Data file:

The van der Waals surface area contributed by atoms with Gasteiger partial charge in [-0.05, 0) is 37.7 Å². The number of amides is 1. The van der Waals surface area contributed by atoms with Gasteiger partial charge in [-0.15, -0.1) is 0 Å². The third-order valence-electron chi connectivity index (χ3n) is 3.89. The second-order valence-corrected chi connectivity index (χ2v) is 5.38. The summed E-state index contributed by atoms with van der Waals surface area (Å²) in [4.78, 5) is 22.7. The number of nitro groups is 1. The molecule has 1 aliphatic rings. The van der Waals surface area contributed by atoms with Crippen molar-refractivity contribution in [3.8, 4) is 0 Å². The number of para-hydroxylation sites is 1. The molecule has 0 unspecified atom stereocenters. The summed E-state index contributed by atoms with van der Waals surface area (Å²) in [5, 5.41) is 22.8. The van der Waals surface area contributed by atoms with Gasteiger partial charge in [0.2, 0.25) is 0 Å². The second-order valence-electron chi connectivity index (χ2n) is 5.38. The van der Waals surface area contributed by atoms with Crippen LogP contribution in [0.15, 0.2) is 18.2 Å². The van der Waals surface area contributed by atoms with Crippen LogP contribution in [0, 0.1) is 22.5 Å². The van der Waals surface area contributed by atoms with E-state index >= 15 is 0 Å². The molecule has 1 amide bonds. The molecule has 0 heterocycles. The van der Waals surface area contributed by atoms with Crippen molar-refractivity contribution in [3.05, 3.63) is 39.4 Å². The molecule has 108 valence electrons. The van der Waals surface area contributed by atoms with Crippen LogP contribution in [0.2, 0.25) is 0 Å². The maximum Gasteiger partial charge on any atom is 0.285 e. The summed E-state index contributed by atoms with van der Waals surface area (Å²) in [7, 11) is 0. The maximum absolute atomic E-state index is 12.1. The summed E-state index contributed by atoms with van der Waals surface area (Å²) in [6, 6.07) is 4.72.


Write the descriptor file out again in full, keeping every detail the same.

The van der Waals surface area contributed by atoms with Gasteiger partial charge in [-0.05, 0) is 37.7 Å². The number of amides is 1. The van der Waals surface area contributed by atoms with Gasteiger partial charge in [-0.15, -0.1) is 0 Å². The third-order valence-electron chi connectivity index (χ3n) is 3.89. The second-order valence-corrected chi connectivity index (χ2v) is 5.38. The summed E-state index contributed by atoms with van der Waals surface area (Å²) in [4.78, 5) is 22.7. The number of nitro groups is 1. The molecule has 1 aliphatic rings. The van der Waals surface area contributed by atoms with Crippen molar-refractivity contribution in [3.8, 4) is 0 Å². The number of para-hydroxylation sites is 1. The molecule has 0 unspecified atom stereocenters. The summed E-state index contributed by atoms with van der Waals surface area (Å²) in [5, 5.41) is 22.8. The van der Waals surface area contributed by atoms with Gasteiger partial charge in [0.2, 0.25) is 0 Å². The second-order valence-electron chi connectivity index (χ2n) is 5.38. The van der Waals surface area contributed by atoms with Crippen LogP contribution in [0.15, 0.2) is 18.2 Å². The van der Waals surface area contributed by atoms with Crippen LogP contribution in [0, 0.1) is 22.5 Å². The van der Waals surface area contributed by atoms with E-state index >= 15 is 0 Å². The molecule has 1 amide bonds. The molecule has 0 heterocycles. The van der Waals surface area contributed by atoms with Crippen molar-refractivity contribution in [3.05, 3.63) is 39.4 Å². The molecule has 108 valence electrons. The van der Waals surface area contributed by atoms with Crippen LogP contribution in [0.2, 0.25) is 0 Å². The maximum Gasteiger partial charge on any atom is 0.285 e. The summed E-state index contributed by atoms with van der Waals surface area (Å²) in [7, 11) is 0. The maximum absolute atomic E-state index is 12.1. The summed E-state index contributed by atoms with van der Waals surface area (Å²) in [6, 6.07) is 4.72.